Bipolar can cloud people’s judgment and lead them to take unsafe risks. It can cause problems they didn’t expect and didn’t intend. Some people might be more likely to self-harm or try suicide. They may drink alcohol or use drugs.
That’s why it matters to get the right diagnosis and treatment for bipolar moods. It can help reverse or prevent problems like these.
Moods don’t have to run a person’s life. With treatment, people with bipolar can learn to manage their moods and symptoms. This helps them feel and do better in things that matter to them.
How Do Doctors Diagnose Bipolar Disorder?
There’s no blood test or medical test for bipolar disorder. To diagnose bipolar, a mental health doctor meets with you. They ask questions about your moods, thoughts, feelings, and health. They ask about how you’re doing in your life and problems you’re having. They listen and talk with you, and with your parent. They also check for other conditions that can cause mood symptoms. This can take a few visits.
If a doctor finds that you have bipolar, they will talk more about it with you. They will explain the treatment plan that can help you.
What Is the Treatment for Bipolar?
Treatment for bipolar includes medicines and talk therapy. Medicine can help keep moods stable. But by itself, medicine isn’t enough. A person with bipolar needs talk therapy, too.
Each person’s treatment is tailored to what they need. A type of talk therapy called DBT (dialectical behavior therapy) helps most people. In this therapy, people can learn skills to manage moods. For example, they can learn to:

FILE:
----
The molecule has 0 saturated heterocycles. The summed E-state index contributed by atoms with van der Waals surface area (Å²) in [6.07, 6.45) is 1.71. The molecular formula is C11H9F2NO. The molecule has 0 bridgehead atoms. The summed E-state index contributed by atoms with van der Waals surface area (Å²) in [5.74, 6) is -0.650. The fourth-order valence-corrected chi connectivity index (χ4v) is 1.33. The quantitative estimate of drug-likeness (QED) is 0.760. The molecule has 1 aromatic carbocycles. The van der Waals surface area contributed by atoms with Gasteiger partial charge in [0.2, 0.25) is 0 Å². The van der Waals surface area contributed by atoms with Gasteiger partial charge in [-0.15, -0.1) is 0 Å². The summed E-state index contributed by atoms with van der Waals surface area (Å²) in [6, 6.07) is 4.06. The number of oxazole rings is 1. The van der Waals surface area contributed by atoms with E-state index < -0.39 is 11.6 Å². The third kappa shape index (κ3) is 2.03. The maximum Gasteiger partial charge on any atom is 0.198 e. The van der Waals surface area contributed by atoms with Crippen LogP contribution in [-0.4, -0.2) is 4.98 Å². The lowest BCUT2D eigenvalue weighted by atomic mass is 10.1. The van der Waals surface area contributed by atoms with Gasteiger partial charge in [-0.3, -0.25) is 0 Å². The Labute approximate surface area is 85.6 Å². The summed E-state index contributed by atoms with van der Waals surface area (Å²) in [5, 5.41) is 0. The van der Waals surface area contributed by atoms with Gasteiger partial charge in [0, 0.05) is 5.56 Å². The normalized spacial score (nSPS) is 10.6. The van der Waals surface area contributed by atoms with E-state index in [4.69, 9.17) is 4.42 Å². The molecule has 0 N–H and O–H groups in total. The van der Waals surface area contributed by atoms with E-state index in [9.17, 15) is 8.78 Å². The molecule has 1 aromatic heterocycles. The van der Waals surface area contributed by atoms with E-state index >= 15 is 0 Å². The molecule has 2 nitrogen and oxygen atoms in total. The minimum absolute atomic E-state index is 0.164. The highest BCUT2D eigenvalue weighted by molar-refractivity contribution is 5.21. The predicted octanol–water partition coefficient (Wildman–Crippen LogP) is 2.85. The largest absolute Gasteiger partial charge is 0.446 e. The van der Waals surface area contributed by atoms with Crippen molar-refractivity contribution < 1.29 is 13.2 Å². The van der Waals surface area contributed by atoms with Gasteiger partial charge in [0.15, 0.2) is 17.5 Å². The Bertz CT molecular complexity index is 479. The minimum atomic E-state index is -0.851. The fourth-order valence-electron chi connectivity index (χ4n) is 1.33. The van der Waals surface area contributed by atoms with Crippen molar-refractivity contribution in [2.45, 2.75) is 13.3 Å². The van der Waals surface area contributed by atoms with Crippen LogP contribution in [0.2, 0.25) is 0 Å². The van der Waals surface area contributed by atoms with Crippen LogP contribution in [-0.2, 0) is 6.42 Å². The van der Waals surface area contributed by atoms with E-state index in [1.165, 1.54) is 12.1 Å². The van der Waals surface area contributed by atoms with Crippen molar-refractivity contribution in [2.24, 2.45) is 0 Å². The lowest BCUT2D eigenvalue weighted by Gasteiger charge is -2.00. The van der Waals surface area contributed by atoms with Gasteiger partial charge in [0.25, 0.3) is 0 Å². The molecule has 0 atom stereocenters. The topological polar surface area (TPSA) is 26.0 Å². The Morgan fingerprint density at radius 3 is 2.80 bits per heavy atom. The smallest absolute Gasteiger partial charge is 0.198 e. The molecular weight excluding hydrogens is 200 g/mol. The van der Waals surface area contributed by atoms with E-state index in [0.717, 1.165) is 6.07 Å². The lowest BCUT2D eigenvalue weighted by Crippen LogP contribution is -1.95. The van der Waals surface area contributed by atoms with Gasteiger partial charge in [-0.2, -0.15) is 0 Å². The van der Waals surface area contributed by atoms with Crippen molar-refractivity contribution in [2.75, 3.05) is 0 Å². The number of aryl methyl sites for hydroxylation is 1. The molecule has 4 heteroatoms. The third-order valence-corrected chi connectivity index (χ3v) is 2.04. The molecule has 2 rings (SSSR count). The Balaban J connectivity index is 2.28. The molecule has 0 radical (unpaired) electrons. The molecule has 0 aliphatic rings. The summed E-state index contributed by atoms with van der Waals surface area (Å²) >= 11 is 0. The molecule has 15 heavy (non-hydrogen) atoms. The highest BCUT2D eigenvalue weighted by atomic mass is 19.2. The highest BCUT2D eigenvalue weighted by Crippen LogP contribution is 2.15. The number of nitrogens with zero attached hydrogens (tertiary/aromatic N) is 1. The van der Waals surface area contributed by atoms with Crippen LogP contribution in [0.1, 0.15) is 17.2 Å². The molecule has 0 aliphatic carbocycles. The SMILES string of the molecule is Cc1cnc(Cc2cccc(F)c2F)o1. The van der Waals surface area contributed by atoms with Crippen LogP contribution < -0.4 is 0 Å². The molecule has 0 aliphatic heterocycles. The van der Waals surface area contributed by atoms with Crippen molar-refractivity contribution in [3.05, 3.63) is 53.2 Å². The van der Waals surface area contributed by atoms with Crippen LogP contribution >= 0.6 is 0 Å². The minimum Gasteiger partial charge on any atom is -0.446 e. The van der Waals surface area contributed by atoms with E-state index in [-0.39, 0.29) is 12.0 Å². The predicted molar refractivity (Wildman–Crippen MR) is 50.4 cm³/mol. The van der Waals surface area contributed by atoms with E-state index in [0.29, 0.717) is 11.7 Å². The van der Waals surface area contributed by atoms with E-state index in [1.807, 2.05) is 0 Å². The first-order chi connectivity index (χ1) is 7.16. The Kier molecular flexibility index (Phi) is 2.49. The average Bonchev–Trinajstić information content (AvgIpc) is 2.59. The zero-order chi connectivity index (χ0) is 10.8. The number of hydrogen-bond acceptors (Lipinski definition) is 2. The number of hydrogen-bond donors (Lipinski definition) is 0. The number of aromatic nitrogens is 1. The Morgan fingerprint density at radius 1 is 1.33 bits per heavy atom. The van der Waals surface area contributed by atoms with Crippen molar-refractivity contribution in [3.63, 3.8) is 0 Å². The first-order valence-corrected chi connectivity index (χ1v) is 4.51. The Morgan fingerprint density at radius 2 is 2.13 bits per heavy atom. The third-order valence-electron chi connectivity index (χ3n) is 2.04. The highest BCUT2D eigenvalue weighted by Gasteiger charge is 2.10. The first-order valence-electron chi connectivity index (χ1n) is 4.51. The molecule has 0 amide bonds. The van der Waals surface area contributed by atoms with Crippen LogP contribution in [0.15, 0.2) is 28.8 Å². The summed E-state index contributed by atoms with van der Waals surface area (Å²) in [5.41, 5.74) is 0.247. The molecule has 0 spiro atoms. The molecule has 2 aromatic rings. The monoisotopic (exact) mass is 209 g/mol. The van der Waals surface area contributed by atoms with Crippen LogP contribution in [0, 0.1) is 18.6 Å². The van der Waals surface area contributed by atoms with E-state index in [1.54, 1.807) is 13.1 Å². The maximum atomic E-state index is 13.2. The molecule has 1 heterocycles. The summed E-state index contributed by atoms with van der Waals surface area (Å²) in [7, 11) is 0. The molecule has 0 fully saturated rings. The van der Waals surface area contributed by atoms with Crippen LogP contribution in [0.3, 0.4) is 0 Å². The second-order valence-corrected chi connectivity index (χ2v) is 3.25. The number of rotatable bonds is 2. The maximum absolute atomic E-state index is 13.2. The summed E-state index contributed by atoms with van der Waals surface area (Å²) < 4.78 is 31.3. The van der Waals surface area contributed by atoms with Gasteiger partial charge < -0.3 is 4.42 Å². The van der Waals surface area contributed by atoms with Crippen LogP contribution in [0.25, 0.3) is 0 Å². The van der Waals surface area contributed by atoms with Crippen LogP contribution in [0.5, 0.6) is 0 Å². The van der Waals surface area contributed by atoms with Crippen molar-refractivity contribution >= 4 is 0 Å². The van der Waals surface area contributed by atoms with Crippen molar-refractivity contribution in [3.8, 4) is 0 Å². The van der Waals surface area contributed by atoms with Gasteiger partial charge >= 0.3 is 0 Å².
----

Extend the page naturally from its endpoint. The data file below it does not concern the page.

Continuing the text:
- become more mindful (and aware) of their emotions and thoughts
- manage their emotions (instead of dwelling on painful emotions or trying to get rid of them)
- cope with strong emotions in healthy ways
- set up and follow routines that help keep moods stable
- be patient and kind to themselves
- care for themselves in positive ways
- get along better with others
With time and practice, these skills can become part of a person’s daily life.
Therapy also includes making goals and working out ways to move toward them. In therapy, people track their progress. Many find strengths they didn’t know they had.
When possible, parents take part in treatment. This helps them understand bipolar moods and how to best respond. It can help families have less conflict, relate better, and feel closer.
What Causes Bipolar Disorder?
There is no single cause for bipolar disorder. Experts think that a mix of genes and stressful life events may lead to bipolar disorder.
Genes and a family history of bipolar make it more likely for a person to develop it. But not everyone with a family history of bipolar will develop the condition. Going through very stressful life events may increase the chances for some people who have the genes for bipolar.
If you think you have bipolar disorder, start by talking to a parent or other adult. Ask them to set up a visit with your doctor or a mental health provider. Getting the right treatment matters. Find mental health providers to support you and help you learn all you can.
Note: All information is for educational purposes only. For specific medical advice, diagnoses, and treatment, consult your doctor.
© 1995- KidsHealth® All rights reserved.
Images provided by The Nemours Foundation, iStock, Getty Images, Veer, Shutterstock, and Clipart.com.